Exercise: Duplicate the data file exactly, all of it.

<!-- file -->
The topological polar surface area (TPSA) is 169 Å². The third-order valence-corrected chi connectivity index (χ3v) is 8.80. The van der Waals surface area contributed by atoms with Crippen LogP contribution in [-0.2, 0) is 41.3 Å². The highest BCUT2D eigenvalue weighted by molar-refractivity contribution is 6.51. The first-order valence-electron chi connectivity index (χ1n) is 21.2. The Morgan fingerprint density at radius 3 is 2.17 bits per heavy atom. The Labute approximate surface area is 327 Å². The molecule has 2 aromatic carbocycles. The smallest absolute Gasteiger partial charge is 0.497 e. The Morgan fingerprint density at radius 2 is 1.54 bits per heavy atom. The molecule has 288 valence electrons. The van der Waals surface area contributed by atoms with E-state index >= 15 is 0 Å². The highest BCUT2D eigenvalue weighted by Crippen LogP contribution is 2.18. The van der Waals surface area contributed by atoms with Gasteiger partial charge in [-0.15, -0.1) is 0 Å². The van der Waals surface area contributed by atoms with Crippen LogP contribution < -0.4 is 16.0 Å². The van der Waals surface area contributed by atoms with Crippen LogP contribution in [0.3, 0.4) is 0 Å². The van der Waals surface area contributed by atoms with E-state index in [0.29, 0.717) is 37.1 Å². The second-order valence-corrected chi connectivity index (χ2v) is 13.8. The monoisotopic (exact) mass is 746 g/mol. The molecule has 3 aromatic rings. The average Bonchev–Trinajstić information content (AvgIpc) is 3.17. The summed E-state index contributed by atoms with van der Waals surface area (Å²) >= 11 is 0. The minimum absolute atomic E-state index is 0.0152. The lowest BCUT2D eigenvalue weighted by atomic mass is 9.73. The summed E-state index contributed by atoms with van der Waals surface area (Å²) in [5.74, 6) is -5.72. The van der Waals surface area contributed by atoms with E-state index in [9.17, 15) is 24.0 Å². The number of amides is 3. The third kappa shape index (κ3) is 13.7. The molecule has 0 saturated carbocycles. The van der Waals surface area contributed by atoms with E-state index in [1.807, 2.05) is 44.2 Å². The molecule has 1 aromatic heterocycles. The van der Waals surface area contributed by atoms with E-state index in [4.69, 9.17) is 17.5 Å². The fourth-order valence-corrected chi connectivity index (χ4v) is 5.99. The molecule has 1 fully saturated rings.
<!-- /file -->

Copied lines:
The topological polar surface area (TPSA) is 169 Å². The third-order valence-corrected chi connectivity index (χ3v) is 8.80. The van der Waals surface area contributed by atoms with Crippen LogP contribution in [-0.2, 0) is 41.3 Å². The highest BCUT2D eigenvalue weighted by molar-refractivity contribution is 6.51. The first-order valence-electron chi connectivity index (χ1n) is 21.2. The Morgan fingerprint density at radius 3 is 2.17 bits per heavy atom. The Labute approximate surface area is 327 Å². The molecule has 2 aromatic carbocycles. The smallest absolute Gasteiger partial charge is 0.497 e. The Morgan fingerprint density at radius 2 is 1.54 bits per heavy atom. The molecule has 288 valence electrons. The van der Waals surface area contributed by atoms with E-state index >= 15 is 0 Å². The highest BCUT2D eigenvalue weighted by Crippen LogP contribution is 2.18. The van der Waals surface area contributed by atoms with Gasteiger partial charge in [-0.15, -0.1) is 0 Å². The van der Waals surface area contributed by atoms with Crippen LogP contribution < -0.4 is 16.0 Å². The van der Waals surface area contributed by atoms with Crippen LogP contribution in [0.3, 0.4) is 0 Å². The van der Waals surface area contributed by atoms with E-state index in [0.29, 0.717) is 37.1 Å². The second-order valence-corrected chi connectivity index (χ2v) is 13.8. The monoisotopic (exact) mass is 746 g/mol. The molecule has 3 aromatic rings. The average Bonchev–Trinajstić information content (AvgIpc) is 3.17. The summed E-state index contributed by atoms with van der Waals surface area (Å²) >= 11 is 0. The minimum absolute atomic E-state index is 0.0152. The lowest BCUT2D eigenvalue weighted by atomic mass is 9.73. The summed E-state index contributed by atoms with van der Waals surface area (Å²) in [5.74, 6) is -5.72. The van der Waals surface area contributed by atoms with E-state index in [9.17, 15) is 24.0 Å². The number of amides is 3. The third kappa shape index (κ3) is 13.7. The molecule has 0 saturated carbocycles. The van der Waals surface area contributed by atoms with E-state index in [1.807, 2.05) is 44.2 Å². The molecule has 1 aromatic heterocycles. The van der Waals surface area contributed by atoms with E-state index in [4.69, 9.17) is 17.5 Å². The fourth-order valence-corrected chi connectivity index (χ4v) is 5.99. The molecule has 1 fully saturated rings.